I was taught to eat everything on my plate. So from a very young age, that's what I dideven if I was full. My weight mushroomed to more than 200 pounds, but I became a pro at projecting fake body confidence. That was until I saw a photo of myself from a girls' trip in November 2011. Not only did I look huge, but I saw sadness in my eyes. It was an "Oh my gosh!" moment. I knew it was time for a change.
In December 2011, I signed up for Weight Watchers. I had tried several other plans; the few pounds I lost always returned. Weight Watchers made eating healthy seem doable because I didn't have to give up sweets or stop eating out. All I had to do was count my points. I quickly learned, though, that it was wiser to spend those points on grilled chicken and vegetables than on cartons of Chinese takeout. My new eating habits helped me ditch 20 pounds in eight weeks. And I could finally climb a flight of stairs without feeling winded.
With my eating under control, I took to the elliptical twice a week for eight minutes, followed by a few crunches. I stuck to this regimen for almost seven months, building up to 50 minutes five days a week. And it worked. By August I was down another 70 pounds. My thinner, fitter frame gave me the courage to take on group fitness (Zumba and barre-based workouts). Each class left me aching, but the soreness was worth it because it led to an additional 30-pound loss. Then I hit a plateau. I tweaked my routine, but those last 11 pounds wouldn't budge. Despite my frustration, I stayed the course. Six months later, I finally hit my goal and found out what it means to be confident in your own skin.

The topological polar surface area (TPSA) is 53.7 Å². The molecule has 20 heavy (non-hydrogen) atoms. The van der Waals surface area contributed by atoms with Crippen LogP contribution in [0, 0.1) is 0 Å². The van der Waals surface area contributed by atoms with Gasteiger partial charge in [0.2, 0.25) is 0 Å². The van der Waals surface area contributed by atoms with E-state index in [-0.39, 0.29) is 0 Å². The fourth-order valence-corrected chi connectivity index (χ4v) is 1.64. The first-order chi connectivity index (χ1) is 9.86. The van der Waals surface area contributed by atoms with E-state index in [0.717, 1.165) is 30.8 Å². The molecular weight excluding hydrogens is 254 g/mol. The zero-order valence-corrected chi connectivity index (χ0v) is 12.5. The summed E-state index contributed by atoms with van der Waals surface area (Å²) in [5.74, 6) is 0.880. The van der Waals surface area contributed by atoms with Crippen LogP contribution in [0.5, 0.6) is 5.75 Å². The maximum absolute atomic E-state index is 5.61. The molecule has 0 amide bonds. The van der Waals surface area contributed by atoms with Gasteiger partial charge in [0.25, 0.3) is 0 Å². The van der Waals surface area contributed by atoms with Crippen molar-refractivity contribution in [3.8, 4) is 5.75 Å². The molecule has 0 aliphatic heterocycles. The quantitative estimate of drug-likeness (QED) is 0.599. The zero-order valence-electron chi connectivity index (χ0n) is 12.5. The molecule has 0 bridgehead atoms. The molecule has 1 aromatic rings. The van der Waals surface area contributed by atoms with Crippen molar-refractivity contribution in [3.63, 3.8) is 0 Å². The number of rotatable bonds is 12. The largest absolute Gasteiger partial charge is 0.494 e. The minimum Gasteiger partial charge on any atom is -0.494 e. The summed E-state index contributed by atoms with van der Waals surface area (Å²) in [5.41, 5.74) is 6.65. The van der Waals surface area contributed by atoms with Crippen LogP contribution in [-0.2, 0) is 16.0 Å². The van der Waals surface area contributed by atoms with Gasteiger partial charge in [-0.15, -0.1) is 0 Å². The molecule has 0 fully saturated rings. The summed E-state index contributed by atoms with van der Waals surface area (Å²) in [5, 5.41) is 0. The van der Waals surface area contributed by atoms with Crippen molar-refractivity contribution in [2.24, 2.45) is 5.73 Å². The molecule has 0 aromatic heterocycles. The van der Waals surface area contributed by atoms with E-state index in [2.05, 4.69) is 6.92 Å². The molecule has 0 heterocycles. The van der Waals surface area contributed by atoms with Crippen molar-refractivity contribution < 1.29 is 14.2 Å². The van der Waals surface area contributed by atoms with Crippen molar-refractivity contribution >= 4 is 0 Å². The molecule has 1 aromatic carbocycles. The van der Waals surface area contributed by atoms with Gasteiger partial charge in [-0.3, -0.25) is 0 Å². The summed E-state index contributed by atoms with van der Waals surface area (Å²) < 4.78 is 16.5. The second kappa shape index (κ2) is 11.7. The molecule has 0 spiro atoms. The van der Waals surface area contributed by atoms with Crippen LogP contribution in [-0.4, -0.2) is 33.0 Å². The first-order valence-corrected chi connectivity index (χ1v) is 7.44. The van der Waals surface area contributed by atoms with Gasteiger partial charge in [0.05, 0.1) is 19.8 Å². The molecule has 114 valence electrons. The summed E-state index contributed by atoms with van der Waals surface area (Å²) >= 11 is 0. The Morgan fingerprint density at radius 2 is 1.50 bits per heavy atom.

LITTLE CHANGES, BIG RESULTS
Small everyday strategies transformed Michele's body. Steal the ones below, and find more tested tips on Pinterest (pinterest.com/goodhealth).
Every Wednesday, I take a Zumba class with the friends I met at Weight Watchers. It's our weekly girls' night. We catch up, bond and even enjoy a fun workout that burns a bunch of calories!
People tell you to use a deck of cards, but I don't eyeball anything. I'm loyal to my food scale because if you're really hungry, your perception may be skewed. This way I know exactly how much I'm eating.
I will always love Chinese food. Every other week, I have pork fried rice. I don't eat the entire container, though. I measure out a cup. I just need a taste to curb my craving.
They're like whole-wheat crackers dipped in honey. It's a healthy snack masked as a sweet treat.
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